‘Love just hit me on the head’: a romance rekindled after 42 years
Two teenagers fell in love in 1974. In 2016 a Facebook message reunited them
Romance rekindled: Dolores McEvoy and Peter Woodger. Photograph: Dara Mac Dónaill
A teenage romance between two hairdressers in 1970s London culminated in a cross-continental wedding this week – 4½ decades later.
In January 1974 Dolores Mc Evoy, an apprentice hairdresser at Peter Mark on Grafton Street, began a course at Vidal Sassoon’s Academy in London. Peter Woodger had arrived from Australia only three weeks previously. He was a junior at Sassoon’s salon, around the corner on Bond Street.
“I walked in for a drink to the Hog in the Pound,” Woodger remembers. “The pub was busy but all I saw was Dolores sitting on a bar stool. I basically forgot who I was with. I went straight over, but was terrified to say anything to Dolores so I spoke to her friend first.”
He was big into glam rock. I went to meet him one night and he had more make-up on than I did
“He had his hair coloured and that was a box ticked for me,” recalls Mc Evoy. “The last thing he was was a suit and a shirt and a tie, and I liked that. The accent was intriguing, and there was an instant attraction because he was funny.”
The 17-year-olds quickly established their common ground of hairdressing and David Bowie, and arranged to meet again. Mc Evoy needed to catch her train to Kent, where she was staying with her aunt.
Soon they were together at every opportunity. “It wasn’t easy,” she says. “I was always running for the last train, the 11 o’clock, platform 5, Victoria Station. We’d go to a club called Crackers that played all the Bowie stuff, or the movies. We hadn’t much money – my parents were supporting me – so we just hung out a lot. We’d go to parks, traipse around King’s Road.”
“We were both into music and fashion, and we bounced off each other’s humour,” says Woodger.
“He was big into glam rock,” she adds. “I went to meet him one night and he had more make-up on than I did!”
Industrial action by Britain’s coal miners intervened on the young couple’s behalf. A three-day working week was introduced to conserve electricity, and Mc Evoy’s three-month course stretched into four.
Under the same roof
One highlight was 24 hours they spent together. “Peter asked if I could stay over. My mother only gave permission when she had talked to his mum, and had told her it was okay, ‘as long as there’s a floor and a wall between them’. He got the couch!”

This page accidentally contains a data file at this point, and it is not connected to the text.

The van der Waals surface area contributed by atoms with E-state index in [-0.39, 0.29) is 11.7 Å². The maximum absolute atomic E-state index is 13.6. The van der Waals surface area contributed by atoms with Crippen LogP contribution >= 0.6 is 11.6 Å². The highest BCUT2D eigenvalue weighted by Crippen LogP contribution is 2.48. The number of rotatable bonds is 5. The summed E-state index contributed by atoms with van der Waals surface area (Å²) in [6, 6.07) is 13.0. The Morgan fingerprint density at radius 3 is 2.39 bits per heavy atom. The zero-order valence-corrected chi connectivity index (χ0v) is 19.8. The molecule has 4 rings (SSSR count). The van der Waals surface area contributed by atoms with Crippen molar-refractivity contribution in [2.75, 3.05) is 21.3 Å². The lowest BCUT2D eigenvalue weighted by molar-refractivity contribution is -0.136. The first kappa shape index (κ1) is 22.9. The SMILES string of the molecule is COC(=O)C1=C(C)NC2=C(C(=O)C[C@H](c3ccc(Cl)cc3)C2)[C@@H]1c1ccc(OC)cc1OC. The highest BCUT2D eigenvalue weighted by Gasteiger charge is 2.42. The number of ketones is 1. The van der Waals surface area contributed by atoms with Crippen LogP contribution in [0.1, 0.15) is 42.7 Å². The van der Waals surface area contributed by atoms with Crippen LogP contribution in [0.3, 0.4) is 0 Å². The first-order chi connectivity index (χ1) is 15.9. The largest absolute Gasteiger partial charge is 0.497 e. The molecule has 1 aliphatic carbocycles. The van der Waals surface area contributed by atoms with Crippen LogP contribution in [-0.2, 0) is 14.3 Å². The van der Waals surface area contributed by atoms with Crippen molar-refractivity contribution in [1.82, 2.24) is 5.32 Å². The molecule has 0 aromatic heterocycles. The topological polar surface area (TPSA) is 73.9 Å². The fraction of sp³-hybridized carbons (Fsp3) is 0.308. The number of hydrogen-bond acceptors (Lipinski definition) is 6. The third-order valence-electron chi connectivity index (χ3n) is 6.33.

“It was fantastic to have all the day, and to be there to say goodnight,” says Woodger. “She went upstairs and I obeyed my parents to stay downstairs. I just knew those stairs would creak, but also to me she was so special I didn’t want to spoil anything.”
But then it was over. “In the end, it was out of our control,” says Mc Evoy. “I was going home to Dublin. My career was just starting. He had a job and had talked about going back to Australia, and that was like going to the moon. My cousin drove us to the airport. We were holding hands, crying our eyes out.”
“I couldn’t believe how bad it felt. I’m actually getting all teary now even just thinking about it,” says Woodger. “It was horrible, just gut-wrenching.”
The heartbroken teenagers wrote for a while. “But an airmail letter took about three weeks. I was only earning £5 a week, so visiting Dublin didn’t seem possible. It just sort of fizzled out with time.”
Woodger returned to Melbourne. Over the following decades both married, and divorced. Mc Evoy had one son, Ian. Woodger had four, Jessie, Jeremy, Cory and Rusty, and is now a grandfather.
He often wondered what happened to Mc Evoy – “It was an unfinished story” – and even tried “half-heartedly” to find her while in London for training during the early 1980s. “I looked in the Irish phonebook, but when I got to Mc Evoy there was about 400 pages. As it turns out, it wasn’t the right time. If I had found her, and she had told me she had just got married, I would have never, ever, tried again to contact her.”
And her? “If there was anything about Bowie, like when he died, I’d wonder what Peter was doing now? And because I travelled so much back and forward to Australia over the years – two of my sisters were there – I would sometimes think about him. I actually drove by his house so many times without realising.”